Project Space

Project Space: Full Catastrophe Painting



The Freeland’s Studio Fellowship is a unique opportunity to gain teaching experience at one of six partner universities, alongside the dedicated time to develop individual creative practices. By investing in artists within an educational context, Freelands Foundation aim to highlight the importance of art education and its symbiotic relationship to the creative process.

It frequently seems as though we are living through a period of prolonged crisis or sequential crises, therefore how does one make art either in response to or under the weight of impending catastrophe? The burden of such thoughts can feel overpowering and easily cloud our awareness of the present moment – a challenge for artists where the present moment is the only important one. Borrowing the title from the 1990 Jon Kabat-Zinn book on mindfulness-based stress reduction, Full Catastrophe Painting, presents a series of works made in response to this very question.

The works in the exhibition were made by Michael throughout the last year in his role as Painting Fellow at the University of Brighton and highlight the artists desire to interrogate subject matter and material. Experimentation, investigation and testing of new ideas were paramount to the founding principles of the fellowship programme. Made in his studio located within the School of Art and Media at University of Brighton, Michael was able to explore what impact living and working near the sea had on his practice.

Relatively early on in the fellowship, rather than thinking about finished paintings, I knew it was more important for me to produce a series of starting points, works that opened the door to new ways of thinking and making within the studio going forward. Due to a series of unfortunate and unexpected personal setbacks however, the landscape of my fellowship experience changed, and with that I had to adapt, finding ways to make in times of crisis.”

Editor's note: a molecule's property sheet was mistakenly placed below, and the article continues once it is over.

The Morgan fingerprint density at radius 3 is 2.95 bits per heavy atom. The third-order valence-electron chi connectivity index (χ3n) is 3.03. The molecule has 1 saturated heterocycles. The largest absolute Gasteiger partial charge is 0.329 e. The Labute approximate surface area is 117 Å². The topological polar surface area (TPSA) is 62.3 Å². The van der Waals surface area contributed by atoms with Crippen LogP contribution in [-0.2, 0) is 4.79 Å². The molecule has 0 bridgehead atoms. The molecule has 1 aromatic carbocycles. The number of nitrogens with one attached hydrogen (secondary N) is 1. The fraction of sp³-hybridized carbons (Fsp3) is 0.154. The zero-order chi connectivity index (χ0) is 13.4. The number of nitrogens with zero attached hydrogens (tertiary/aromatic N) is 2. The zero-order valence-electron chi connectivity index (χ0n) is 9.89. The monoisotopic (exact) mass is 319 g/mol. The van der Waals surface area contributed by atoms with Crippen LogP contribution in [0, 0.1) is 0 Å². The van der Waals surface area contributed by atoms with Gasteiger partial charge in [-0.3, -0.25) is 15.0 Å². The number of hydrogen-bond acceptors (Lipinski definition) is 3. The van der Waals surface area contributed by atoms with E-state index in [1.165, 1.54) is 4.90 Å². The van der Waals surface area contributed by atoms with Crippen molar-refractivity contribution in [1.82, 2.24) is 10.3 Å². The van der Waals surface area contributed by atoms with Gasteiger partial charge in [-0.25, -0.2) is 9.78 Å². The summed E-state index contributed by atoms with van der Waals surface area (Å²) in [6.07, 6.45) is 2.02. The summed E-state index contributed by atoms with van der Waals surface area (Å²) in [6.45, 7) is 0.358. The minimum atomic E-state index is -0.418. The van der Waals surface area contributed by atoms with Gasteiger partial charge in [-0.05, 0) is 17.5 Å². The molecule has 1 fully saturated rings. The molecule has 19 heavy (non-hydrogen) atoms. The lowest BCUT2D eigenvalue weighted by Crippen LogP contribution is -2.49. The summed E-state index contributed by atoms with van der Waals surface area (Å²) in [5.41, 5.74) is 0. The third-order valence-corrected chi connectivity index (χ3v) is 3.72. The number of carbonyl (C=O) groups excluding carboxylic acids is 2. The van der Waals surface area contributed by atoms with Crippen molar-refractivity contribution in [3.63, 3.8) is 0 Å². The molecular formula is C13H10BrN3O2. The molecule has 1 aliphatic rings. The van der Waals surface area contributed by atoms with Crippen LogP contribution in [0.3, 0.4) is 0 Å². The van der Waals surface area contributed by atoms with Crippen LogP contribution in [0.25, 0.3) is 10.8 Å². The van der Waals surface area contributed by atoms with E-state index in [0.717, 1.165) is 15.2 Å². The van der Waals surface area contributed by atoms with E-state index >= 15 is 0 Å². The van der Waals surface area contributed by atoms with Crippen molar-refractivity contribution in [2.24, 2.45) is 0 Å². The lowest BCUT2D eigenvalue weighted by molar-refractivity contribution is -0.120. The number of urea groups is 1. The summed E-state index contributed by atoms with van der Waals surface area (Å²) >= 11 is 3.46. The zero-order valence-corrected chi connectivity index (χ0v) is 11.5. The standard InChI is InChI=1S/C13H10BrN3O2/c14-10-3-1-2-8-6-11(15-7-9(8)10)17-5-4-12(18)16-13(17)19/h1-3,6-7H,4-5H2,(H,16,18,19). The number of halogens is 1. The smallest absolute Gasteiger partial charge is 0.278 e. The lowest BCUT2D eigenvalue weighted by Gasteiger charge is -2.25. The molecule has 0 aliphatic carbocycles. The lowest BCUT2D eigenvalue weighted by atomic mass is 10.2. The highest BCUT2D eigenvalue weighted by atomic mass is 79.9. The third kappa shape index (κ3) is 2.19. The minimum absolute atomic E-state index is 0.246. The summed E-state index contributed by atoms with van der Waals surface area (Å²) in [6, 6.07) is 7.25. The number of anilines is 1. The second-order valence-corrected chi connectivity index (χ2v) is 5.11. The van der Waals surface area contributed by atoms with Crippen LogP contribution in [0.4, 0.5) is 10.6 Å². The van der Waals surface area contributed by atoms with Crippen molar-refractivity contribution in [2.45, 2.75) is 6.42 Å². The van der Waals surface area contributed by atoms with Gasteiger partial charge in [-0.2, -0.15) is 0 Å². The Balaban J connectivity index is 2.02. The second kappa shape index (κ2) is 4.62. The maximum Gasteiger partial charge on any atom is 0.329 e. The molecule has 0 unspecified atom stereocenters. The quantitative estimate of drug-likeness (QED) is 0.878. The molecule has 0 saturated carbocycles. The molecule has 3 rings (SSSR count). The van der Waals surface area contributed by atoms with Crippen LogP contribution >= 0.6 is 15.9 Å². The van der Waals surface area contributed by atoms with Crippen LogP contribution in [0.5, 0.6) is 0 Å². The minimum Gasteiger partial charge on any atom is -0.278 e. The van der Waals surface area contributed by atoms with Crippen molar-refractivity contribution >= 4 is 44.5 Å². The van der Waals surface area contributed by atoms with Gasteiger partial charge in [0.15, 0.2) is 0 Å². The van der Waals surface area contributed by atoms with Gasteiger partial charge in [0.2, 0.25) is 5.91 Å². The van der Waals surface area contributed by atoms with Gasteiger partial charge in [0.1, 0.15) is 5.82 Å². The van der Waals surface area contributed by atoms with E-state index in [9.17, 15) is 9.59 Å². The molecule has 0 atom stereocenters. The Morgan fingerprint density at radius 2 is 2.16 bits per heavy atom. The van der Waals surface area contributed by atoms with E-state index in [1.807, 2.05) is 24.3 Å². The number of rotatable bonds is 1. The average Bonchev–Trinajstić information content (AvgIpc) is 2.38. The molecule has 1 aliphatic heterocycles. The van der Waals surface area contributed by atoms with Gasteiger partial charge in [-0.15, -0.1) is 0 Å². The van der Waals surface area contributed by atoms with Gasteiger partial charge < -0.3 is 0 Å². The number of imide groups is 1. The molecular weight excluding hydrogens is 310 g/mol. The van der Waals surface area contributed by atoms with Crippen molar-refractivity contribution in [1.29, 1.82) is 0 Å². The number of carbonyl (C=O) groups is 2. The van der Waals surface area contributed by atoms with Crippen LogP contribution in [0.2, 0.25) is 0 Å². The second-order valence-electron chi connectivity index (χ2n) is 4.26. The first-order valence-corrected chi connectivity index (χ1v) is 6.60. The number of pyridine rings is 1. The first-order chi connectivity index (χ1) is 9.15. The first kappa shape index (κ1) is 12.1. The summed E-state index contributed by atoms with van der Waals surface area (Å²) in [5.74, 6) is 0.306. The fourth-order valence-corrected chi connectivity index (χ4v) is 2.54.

Artist Statement
Using colour as a key means of expression, Michael Clarence creates playful, yet contemplative paintings that explore notions of identity and experience of place; his fluid compositions encompass fields of pure pigment, dynamic mark-making and motifs that verge on the legible. Paintings are firmly rooted in figuration as he draws from a broad range of subject matter including the domestic, religion, kitsch 1980’s television and history painting. Employing an experimental and reductive process however, he renders individual identities hidden, as they frequently dissolve into ambiguous abstract worlds. Mysterious spaces often contain only suggestions of architecture, resist conventional perspective, and continually return the viewers’ attention to the flatness of the medium. Traces of underpainting, adjustments and negative space are instrumental in creating works that chart their own visual history, together with a sense of nostalgic atmosphere.

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